Interested in this kind of news?
Receive them directly in your inbox. Delivered once a week.
The parliament’s plenary voted for countries to reduce their emissions based on a more realistic starting point – starting at 2018 emission levels, or the 2020 national climate targets, whichever is lower. The amount of forestry credits – which are not credible due to the very weak accounting rules being discussed in ongoing LULUCF negotiations  – that could be used to offset emissions in the ESR sector would be limited to 280Mt CO2e, as opposed to the environment committee’s proposed limit of 190Mt but in line with the Commission’s. While the current proposal is even further away from meeting the aims of the Paris agreement, T&E said it is more ambitious than the text proposed by the Commission.
Cristina Mestre, climate officer at T&E, said: “This is Europe’s most important climate law. Parliament’s position is the bare minimum that needs to be done to meet the Paris climate goals. EU governments were quick to rally to the Paris agreement, now it’s time for them to put their money where their mouth is and accept a robust 2030 climate deal.”
Under the parliament’s proposal, the emission savings would be 529Mt CO2e, T&E’s analysis shows. This is an improvement of 452Mt on the Commission’s proposal which, with member states making full use of all the flexibilities, would save only 77Mt in emissions by 2030.
Cristina Mestre concluded: “Parliament did well to close some of the loopholes the Commission proposed, but then introduced some of its own ‘flexibilities’. There must not be any further weakening of the law. After all, the 2030 targets are not just about carbon pollution but also about better insulated houses, lower oil imports, cleaner air and creating the jobs associated with a shift to a low-carbon economy.”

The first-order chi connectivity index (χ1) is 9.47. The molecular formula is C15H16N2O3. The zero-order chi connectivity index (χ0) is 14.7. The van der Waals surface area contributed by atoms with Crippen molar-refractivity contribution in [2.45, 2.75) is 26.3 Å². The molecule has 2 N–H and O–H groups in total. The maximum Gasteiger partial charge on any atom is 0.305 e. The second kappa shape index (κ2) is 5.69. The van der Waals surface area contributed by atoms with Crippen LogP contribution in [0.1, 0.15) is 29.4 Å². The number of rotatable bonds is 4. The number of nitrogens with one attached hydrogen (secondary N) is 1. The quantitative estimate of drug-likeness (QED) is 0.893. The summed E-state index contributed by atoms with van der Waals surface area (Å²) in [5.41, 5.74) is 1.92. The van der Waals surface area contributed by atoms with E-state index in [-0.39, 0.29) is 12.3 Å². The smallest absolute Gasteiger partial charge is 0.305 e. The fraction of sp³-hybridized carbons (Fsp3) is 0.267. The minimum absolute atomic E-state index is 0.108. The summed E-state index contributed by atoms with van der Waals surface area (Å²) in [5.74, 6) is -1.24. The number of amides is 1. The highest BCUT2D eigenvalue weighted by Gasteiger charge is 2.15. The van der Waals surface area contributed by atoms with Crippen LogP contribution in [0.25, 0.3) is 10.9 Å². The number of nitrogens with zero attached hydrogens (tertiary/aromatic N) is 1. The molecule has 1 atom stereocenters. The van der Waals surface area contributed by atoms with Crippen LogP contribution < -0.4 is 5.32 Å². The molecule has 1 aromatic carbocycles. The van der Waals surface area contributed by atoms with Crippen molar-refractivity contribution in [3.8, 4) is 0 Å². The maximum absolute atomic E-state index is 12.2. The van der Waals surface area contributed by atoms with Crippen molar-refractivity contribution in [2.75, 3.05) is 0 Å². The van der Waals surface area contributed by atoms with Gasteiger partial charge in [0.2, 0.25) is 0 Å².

The parliament also voted to limit the so-called ‘banking’ flexibility, which will prevent member states from building up large quantities of unused allocations and use them at the end of the period when targets are stricter. On the other hand, the parliament introduced a 90MT loophole: the so-called Early Action Reserve, which rewards some member states for making emissions savings under easy targets before 2020.
Covering about 60% of the Europe’s total greenhouse gas emissions, the proposed Effort Sharing Regulation sets binding national emission reduction targets for the 2021-2030 period for sectors not covered in the emissions trading system, namely: transport, buildings, agriculture and waste.
Note to editors:
 Fern, One step forward, two steps back for EU on climate and forests (2017)